Project Spotlight: East Maurepas Diversion
A new restoration project, the East Maurepas Diversion, would reconnect nearby swamp to the Mississippi River and would help prevent the swamp from turning into open water.
Courtesy of Louisiana Lost Lands Environmental Tours
The East Maurepas Diversion, located between New Orleans and Baton Rouge, would channel fresh water and sediment from the Mississippi river into degraded swamp in the eastern Maurepas Swamp. Dominated by bald cypress and water tupelo trees, this swamp complex is one of the largest areas forested wetlands in the nation. However, levees constructed along the river and the closure of a bayou have isolated the area from spring floods and the vital fresh water, nutrients and sediment. This isolation has left the swamp in a state of rapid decline – trees are dying, and young trees are not growing to replace them.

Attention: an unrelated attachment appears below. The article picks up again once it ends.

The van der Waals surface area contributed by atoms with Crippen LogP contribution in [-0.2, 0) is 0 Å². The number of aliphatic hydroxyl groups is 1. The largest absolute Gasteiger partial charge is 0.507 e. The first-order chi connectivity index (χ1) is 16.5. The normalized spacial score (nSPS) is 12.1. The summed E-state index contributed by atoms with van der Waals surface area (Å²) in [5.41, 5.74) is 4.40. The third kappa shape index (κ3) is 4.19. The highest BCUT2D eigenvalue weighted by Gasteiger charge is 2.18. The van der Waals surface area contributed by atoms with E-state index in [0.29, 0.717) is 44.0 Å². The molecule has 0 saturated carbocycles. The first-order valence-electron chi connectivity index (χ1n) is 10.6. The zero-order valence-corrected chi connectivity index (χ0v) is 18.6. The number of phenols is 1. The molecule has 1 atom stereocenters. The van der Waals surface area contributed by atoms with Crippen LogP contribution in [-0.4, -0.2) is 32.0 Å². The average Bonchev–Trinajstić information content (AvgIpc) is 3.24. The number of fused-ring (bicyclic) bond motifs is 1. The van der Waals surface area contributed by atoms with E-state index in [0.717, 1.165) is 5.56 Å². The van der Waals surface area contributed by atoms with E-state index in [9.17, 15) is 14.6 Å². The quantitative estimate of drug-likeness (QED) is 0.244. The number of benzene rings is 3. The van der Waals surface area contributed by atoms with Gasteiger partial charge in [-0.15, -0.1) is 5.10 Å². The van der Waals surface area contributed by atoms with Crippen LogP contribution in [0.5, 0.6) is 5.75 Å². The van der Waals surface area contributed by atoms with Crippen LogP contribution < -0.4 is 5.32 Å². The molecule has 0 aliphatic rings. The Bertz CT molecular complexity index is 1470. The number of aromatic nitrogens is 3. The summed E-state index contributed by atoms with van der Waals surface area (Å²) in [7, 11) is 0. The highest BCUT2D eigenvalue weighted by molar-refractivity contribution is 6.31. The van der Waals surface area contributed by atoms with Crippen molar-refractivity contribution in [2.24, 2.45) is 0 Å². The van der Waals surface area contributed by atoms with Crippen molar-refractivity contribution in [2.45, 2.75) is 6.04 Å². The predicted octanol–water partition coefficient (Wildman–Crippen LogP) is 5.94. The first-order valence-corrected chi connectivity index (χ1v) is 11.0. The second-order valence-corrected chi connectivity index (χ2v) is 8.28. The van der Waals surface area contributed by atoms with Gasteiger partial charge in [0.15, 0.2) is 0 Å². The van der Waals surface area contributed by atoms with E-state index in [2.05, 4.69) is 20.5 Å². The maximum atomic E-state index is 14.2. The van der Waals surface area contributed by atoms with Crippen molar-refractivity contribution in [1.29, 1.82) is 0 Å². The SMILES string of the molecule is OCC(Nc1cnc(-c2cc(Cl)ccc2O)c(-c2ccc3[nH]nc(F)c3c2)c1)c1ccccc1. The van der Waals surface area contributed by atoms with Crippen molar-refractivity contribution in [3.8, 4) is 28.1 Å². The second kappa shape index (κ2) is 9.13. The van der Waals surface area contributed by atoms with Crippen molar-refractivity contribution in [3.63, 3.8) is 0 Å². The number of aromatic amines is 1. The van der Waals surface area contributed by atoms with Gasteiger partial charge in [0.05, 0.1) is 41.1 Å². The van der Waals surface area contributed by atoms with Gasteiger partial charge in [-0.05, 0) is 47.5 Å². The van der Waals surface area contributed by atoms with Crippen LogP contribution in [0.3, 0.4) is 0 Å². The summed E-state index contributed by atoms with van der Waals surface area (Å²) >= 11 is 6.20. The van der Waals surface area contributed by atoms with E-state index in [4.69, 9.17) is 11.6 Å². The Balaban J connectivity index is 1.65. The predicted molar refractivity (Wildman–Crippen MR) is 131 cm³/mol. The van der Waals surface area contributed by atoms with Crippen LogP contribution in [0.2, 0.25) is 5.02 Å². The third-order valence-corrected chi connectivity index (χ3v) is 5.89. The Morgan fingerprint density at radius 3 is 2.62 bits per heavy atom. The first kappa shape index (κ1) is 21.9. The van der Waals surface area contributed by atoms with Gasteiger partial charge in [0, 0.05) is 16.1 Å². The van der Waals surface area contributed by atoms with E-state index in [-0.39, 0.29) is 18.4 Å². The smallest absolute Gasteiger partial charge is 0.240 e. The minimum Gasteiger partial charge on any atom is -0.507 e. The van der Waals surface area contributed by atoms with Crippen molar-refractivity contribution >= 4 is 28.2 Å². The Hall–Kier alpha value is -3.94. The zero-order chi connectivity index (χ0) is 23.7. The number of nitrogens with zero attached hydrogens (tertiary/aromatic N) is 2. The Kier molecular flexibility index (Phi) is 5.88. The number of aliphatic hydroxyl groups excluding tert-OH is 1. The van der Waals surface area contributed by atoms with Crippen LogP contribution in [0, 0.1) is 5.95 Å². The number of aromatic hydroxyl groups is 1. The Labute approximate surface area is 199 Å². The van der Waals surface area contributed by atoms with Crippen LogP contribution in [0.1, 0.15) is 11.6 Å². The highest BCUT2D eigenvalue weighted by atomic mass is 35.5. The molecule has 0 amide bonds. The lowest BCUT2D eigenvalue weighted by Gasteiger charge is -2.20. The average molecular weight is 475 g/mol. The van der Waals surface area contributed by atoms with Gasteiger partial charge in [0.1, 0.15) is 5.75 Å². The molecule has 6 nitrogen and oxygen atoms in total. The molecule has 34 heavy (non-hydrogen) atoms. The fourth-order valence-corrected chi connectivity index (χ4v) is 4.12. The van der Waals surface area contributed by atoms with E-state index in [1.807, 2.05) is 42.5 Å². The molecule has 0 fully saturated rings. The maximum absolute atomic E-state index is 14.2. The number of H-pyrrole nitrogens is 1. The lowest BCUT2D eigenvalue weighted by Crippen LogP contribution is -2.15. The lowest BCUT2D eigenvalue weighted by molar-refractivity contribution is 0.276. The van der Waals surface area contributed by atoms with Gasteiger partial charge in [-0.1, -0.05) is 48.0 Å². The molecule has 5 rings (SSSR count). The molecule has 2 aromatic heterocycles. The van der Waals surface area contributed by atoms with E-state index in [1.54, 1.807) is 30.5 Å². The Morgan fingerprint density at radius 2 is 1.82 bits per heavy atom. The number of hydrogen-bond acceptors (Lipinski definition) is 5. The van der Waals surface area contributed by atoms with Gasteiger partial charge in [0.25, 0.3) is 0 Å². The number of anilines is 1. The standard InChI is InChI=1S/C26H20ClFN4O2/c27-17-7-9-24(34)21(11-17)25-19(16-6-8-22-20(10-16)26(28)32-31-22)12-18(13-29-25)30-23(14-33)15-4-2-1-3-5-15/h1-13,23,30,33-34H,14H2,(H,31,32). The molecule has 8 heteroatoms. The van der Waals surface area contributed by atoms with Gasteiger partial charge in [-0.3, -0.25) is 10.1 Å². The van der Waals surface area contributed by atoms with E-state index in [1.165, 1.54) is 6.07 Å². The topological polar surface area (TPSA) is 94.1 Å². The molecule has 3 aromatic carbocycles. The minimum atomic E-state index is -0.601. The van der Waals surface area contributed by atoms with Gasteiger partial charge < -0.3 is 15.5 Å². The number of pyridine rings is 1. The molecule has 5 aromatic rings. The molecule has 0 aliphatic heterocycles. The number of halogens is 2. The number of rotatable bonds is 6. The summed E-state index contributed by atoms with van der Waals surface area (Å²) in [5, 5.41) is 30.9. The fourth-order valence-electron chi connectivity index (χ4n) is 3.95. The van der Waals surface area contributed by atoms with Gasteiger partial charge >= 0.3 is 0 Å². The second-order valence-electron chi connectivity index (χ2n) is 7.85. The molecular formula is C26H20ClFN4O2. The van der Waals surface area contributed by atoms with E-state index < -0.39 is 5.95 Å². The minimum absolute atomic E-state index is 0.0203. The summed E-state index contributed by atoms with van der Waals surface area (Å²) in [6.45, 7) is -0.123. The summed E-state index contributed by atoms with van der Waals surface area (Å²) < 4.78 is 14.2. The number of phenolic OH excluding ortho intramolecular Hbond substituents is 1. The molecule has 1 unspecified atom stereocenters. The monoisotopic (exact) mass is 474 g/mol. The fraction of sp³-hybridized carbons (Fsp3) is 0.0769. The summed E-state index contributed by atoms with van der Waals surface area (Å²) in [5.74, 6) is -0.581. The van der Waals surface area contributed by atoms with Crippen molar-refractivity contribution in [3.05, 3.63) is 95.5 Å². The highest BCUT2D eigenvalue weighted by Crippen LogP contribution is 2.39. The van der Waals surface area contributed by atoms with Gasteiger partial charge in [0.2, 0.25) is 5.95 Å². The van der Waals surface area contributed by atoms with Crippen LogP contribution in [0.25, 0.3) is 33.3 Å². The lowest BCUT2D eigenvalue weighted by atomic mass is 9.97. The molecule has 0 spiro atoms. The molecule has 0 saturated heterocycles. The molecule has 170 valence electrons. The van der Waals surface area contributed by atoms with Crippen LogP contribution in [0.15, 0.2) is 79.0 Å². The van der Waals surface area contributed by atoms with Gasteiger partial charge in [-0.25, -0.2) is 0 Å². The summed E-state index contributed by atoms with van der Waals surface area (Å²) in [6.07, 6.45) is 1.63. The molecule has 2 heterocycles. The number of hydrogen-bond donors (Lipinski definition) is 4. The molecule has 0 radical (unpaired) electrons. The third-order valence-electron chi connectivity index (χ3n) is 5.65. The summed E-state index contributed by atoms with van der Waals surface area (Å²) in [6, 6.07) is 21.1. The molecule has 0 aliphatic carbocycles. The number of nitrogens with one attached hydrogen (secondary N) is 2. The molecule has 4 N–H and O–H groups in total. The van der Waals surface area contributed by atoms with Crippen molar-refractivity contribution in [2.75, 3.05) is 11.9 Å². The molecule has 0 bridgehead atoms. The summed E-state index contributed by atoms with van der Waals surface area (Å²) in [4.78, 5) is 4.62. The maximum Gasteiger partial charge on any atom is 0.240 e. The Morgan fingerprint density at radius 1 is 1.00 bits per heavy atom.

The East Maurepas Diversion will reconnect the swamp with the river. Increased fresh water and nutrient input in the Maurepas Swamp will help prevent further conversion of swamp to open water and combat saltwater intrusion into the more than 100,000 acre Maurepas Swamp Wildlife Management Area which offers opportunities for sportsmen to hunt white-tailed deer and alligator and fish for freshwater species, such as largemouth bass, sunfish, and crappie. This project was recently awarded $14.2 million for engineering, design, and permitting.
Public meetings are coming up this winter and we’ll keep you posted on our Facebook page and at www.vanishingparadise.org.